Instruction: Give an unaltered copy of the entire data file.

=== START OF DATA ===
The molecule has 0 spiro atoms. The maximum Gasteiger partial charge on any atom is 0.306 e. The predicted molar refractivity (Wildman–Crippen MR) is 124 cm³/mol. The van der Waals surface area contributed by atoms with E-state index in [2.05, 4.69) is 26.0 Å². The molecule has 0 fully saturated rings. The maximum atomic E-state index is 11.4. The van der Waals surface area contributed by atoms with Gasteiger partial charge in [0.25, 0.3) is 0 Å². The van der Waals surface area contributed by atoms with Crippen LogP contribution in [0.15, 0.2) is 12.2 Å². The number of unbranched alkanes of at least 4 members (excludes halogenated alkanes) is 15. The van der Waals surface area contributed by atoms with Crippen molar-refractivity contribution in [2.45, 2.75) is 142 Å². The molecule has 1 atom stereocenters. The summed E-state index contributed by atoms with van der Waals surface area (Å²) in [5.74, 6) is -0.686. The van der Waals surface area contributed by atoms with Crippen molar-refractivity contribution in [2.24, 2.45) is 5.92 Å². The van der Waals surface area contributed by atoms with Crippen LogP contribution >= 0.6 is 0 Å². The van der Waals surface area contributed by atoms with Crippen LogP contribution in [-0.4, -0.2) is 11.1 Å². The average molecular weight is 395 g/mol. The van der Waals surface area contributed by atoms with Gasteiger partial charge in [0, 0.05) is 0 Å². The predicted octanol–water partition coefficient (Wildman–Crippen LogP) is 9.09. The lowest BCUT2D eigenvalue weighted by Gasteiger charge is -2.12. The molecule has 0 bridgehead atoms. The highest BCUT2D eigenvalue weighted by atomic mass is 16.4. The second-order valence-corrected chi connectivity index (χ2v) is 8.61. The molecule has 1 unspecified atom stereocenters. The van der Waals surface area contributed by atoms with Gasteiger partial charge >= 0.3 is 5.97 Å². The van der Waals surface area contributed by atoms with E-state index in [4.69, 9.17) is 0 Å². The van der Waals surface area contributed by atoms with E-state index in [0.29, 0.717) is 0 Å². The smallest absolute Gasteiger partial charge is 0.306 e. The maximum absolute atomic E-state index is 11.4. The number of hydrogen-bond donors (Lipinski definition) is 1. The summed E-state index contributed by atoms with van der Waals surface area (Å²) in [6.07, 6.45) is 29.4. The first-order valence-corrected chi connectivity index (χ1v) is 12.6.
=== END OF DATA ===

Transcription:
The molecule has 0 spiro atoms. The maximum Gasteiger partial charge on any atom is 0.306 e. The predicted molar refractivity (Wildman–Crippen MR) is 124 cm³/mol. The van der Waals surface area contributed by atoms with E-state index in [2.05, 4.69) is 26.0 Å². The molecule has 0 fully saturated rings. The maximum atomic E-state index is 11.4. The van der Waals surface area contributed by atoms with Gasteiger partial charge in [0.25, 0.3) is 0 Å². The van der Waals surface area contributed by atoms with Crippen LogP contribution in [0.15, 0.2) is 12.2 Å². The number of unbranched alkanes of at least 4 members (excludes halogenated alkanes) is 15. The van der Waals surface area contributed by atoms with Crippen molar-refractivity contribution in [2.45, 2.75) is 142 Å². The molecule has 1 atom stereocenters. The summed E-state index contributed by atoms with van der Waals surface area (Å²) in [5.74, 6) is -0.686. The van der Waals surface area contributed by atoms with Crippen molar-refractivity contribution in [2.24, 2.45) is 5.92 Å². The van der Waals surface area contributed by atoms with Crippen LogP contribution >= 0.6 is 0 Å². The van der Waals surface area contributed by atoms with Crippen LogP contribution in [-0.4, -0.2) is 11.1 Å². The average molecular weight is 395 g/mol. The van der Waals surface area contributed by atoms with Gasteiger partial charge in [0, 0.05) is 0 Å². The predicted octanol–water partition coefficient (Wildman–Crippen LogP) is 9.09. The lowest BCUT2D eigenvalue weighted by Gasteiger charge is -2.12. The molecule has 0 bridgehead atoms. The highest BCUT2D eigenvalue weighted by atomic mass is 16.4. The second-order valence-corrected chi connectivity index (χ2v) is 8.61. The molecule has 1 unspecified atom stereocenters. The van der Waals surface area contributed by atoms with Gasteiger partial charge >= 0.3 is 5.97 Å². The van der Waals surface area contributed by atoms with E-state index in [4.69, 9.17) is 0 Å². The van der Waals surface area contributed by atoms with E-state index in [0.29, 0.717) is 0 Å². The smallest absolute Gasteiger partial charge is 0.306 e. The maximum absolute atomic E-state index is 11.4. The number of hydrogen-bond donors (Lipinski definition) is 1. The summed E-state index contributed by atoms with van der Waals surface area (Å²) in [6.07, 6.45) is 29.4. The first-order valence-corrected chi connectivity index (χ1v) is 12.6.